[Ppnews] Celebrate our victory! -- Please attend Civil Service Commission January 17 9:30 a.m.

Political Prisoner News PPnews at freedomarchives.org
Fri Jan 13 16:01:00 EST 2006


Tuesday, January 17
Press Conference: 9:30 a.m. (Polk Street side of San Francisco City Hall)
Civil Service Commission meeting: 10:00 a.m.
Room 416, San Francisco City Hall

All of Us or None will announce a HISTORIC VICTORY for 
formerly-incarcerated people:

The question "Have you been convicted in a court?" will be removed 
from the initial employment application for the City/County of San 
Francisco.   !!!!!!!

WE WON!!  THANK YOU to all of you, EVERYONE has contributed to this 
this effort.  THIS IS ONLY THE BEGINNING.  The Department of Human 
Resources has agreed to all our suggestions about how to eliminate 
some of the discrimination people with past convictions face.  We 
will be announcing this victory for formerly-incarcerated people and 
for the City of San Francisco at the press conference.  We still need 
to keep up the pressure and build to win our demands in other cities, 
counties, and throughout the state.  And of course we need your 
support.  Many of our community endorsers like Sheriff Hennessy and 
Eric Mar (President of the School Board), Dorothy Ehrlich (head of 
the ACLU), and representatives of the Supervisors will be coming to 
the press conference, and we need to CELEBRATE and re-dedicate 
ourselves to more victories in more places.  We hope you can come to 
the press conference next Tuesday, January 17 at 9:30 on the Polk 
Street side of City Hall, and attend the Civil Service Commission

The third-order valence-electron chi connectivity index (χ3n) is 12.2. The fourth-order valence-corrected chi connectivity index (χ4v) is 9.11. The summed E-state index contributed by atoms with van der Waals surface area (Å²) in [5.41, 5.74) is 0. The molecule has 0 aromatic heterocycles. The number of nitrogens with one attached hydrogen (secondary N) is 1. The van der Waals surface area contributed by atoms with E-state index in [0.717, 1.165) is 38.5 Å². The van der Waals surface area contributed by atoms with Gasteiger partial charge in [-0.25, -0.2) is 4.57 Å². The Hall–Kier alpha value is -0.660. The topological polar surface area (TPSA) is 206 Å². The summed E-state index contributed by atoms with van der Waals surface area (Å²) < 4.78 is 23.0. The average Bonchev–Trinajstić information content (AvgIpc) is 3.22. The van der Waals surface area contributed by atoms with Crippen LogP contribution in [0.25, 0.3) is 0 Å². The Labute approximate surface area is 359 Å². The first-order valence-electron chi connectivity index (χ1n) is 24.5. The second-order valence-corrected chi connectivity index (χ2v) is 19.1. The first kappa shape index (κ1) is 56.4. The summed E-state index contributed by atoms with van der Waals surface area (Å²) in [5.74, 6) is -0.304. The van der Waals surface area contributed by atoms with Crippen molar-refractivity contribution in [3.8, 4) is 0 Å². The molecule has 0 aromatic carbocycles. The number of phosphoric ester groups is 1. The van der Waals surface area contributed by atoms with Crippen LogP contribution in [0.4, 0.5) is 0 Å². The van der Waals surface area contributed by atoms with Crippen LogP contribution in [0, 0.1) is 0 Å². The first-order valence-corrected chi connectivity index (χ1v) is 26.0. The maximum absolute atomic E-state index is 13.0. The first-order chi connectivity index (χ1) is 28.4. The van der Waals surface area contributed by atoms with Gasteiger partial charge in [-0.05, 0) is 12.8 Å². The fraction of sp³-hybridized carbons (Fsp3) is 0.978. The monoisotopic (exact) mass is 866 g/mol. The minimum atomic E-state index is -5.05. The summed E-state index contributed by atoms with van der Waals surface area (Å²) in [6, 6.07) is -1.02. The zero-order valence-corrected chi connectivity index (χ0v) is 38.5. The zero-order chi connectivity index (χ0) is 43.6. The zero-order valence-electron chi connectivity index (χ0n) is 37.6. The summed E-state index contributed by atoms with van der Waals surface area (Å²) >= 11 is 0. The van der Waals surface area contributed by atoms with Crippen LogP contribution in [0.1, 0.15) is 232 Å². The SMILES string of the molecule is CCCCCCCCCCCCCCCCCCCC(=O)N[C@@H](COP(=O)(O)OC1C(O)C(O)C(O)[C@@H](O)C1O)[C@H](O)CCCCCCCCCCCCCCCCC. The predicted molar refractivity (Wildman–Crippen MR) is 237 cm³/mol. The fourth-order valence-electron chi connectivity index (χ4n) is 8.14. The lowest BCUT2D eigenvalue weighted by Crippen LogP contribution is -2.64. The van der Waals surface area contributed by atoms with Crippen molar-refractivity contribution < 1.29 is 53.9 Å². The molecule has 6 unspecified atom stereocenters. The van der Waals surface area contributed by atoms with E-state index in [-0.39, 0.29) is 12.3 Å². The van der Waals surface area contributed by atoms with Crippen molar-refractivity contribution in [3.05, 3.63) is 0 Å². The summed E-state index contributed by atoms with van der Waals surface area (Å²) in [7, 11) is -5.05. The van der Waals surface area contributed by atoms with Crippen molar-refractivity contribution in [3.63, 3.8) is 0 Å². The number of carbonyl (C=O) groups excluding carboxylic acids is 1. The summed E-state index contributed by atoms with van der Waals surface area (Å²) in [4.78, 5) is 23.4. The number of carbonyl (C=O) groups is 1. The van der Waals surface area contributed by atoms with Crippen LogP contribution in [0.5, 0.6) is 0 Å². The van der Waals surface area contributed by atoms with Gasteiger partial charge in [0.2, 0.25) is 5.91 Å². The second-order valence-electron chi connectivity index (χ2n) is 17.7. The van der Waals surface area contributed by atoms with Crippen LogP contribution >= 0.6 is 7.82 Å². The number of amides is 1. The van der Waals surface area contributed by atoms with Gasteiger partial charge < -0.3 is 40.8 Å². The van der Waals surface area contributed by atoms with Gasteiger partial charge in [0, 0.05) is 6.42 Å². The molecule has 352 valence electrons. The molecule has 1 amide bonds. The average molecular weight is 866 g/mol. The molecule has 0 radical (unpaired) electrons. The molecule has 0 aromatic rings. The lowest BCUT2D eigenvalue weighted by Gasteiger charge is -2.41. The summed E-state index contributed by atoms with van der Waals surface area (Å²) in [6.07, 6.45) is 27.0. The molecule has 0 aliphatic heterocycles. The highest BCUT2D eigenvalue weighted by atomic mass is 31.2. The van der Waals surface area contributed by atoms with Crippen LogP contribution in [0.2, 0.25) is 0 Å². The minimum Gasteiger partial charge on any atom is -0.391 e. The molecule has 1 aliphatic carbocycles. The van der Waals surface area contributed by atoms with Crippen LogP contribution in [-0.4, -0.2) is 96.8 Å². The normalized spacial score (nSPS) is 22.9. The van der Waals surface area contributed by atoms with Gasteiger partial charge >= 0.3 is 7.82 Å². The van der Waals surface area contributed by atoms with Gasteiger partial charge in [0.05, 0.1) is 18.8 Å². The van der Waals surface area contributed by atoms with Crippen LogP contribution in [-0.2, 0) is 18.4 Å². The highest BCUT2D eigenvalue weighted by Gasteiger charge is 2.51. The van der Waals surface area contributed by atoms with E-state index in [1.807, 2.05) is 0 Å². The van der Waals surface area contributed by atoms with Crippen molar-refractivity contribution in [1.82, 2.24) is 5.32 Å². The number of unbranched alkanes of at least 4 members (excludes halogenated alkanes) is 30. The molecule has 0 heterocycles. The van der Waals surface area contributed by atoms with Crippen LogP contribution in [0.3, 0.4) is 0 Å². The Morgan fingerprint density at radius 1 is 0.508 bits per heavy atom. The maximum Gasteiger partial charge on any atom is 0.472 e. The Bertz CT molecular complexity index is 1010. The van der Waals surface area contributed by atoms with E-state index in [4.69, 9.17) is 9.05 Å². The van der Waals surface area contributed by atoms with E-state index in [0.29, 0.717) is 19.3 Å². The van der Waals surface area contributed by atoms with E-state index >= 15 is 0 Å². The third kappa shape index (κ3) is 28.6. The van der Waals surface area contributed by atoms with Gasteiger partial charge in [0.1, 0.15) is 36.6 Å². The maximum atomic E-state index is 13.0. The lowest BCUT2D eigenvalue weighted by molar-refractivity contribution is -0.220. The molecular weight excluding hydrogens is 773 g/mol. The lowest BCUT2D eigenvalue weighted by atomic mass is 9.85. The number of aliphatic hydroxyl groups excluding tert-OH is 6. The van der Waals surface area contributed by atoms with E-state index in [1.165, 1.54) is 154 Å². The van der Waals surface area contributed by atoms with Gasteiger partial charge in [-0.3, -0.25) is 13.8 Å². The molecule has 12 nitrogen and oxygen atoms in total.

meeting at 10 to celebrate and show them we're not giving up or going 
away. THANK YOU for all your support!!!

For those of you who want to know the outlines of what we have been 
pushing for, which is now being adopted as a process by DHR:

The question "Have you been convicted in a court?" will be removed 
from the initial employment application for the City/County of San 
Francisco. This initial application will ask only for job-related 
information like education, job experience, circumstances of past 
employment.  Finalist lists will be compiled after an applicant meets 
minimum qualifications for the job, passes a civil service exam and 
enters the eligible list.  Inquiries into and consideration of past 
convictions will only occur at the finalist stage of the hiring 
process, so tens of thousands of people applying for jobs will not be 
required to disclose this information.  Finalist applicants will be 
required to fill out the supplemental criminal history form and will 
have the opportunity to explain past convictions in an 
interview.  Only convictions related to the job responsibilities will 
be considered. Circumstances of the convictions like age at the time, 
how many years ago it occurred, and recovery and rehabilitation will 
be considered.  If there are laws disqualifying people with certain 
types of criminal convictions, it will be publicized on the job announcement.
Anyone applying for jobs where there is a statutory bar of this type 
will fill out the criminal history form along with the initial 
application, and their applications will be screened out to comply 
with state and federal laws.

This is pretty much what we asked for.  The only demand that was not 
met was that the background check should be limited to reveal only 
job-related convictions.  We had already decided that asking for them 
to define convictions that could be considered "job-related" for 
thousands of job categories would actually not benefit us, so we 
dropped it as a demand.


The Freedom Archives
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San Francisco, CA 94110
(415) 863-9977
www.freedomarchives.org 
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